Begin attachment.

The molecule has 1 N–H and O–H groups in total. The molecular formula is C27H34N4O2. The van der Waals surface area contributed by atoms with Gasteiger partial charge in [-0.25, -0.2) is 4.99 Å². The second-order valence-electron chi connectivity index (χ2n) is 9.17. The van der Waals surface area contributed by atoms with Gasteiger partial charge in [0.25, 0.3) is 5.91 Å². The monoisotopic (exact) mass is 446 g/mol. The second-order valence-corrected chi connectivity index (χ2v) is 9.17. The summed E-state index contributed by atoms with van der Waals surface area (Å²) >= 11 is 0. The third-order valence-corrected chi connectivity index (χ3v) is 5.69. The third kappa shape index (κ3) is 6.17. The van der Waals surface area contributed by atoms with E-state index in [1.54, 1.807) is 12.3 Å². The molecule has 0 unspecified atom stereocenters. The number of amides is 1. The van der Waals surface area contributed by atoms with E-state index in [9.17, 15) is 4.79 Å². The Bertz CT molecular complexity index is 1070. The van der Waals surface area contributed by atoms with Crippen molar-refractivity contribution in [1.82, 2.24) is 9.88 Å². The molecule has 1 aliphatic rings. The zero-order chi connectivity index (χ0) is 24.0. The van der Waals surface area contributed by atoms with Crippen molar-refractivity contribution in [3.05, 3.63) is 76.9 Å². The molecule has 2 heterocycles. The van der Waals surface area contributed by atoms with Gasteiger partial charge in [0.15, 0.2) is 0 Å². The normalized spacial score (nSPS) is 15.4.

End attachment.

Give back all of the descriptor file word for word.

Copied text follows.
The molecule has 1 N–H and O–H groups in total. The molecular formula is C27H34N4O2. The van der Waals surface area contributed by atoms with Gasteiger partial charge in [-0.25, -0.2) is 4.99 Å². The second-order valence-electron chi connectivity index (χ2n) is 9.17. The van der Waals surface area contributed by atoms with Gasteiger partial charge in [0.25, 0.3) is 5.91 Å². The monoisotopic (exact) mass is 446 g/mol. The second-order valence-corrected chi connectivity index (χ2v) is 9.17. The summed E-state index contributed by atoms with van der Waals surface area (Å²) >= 11 is 0. The third-order valence-corrected chi connectivity index (χ3v) is 5.69. The third kappa shape index (κ3) is 6.17. The van der Waals surface area contributed by atoms with E-state index in [1.54, 1.807) is 12.3 Å². The molecule has 0 unspecified atom stereocenters. The number of amides is 1. The van der Waals surface area contributed by atoms with E-state index in [9.17, 15) is 4.79 Å². The Bertz CT molecular complexity index is 1070. The van der Waals surface area contributed by atoms with Crippen molar-refractivity contribution in [1.82, 2.24) is 9.88 Å². The molecule has 1 aliphatic rings. The zero-order chi connectivity index (χ0) is 24.0. The van der Waals surface area contributed by atoms with Crippen molar-refractivity contribution in [3.05, 3.63) is 76.9 Å². The molecule has 2 heterocycles. The van der Waals surface area contributed by atoms with Gasteiger partial charge in [0.15, 0.2) is 0 Å². The normalized spacial score (nSPS) is 15.4.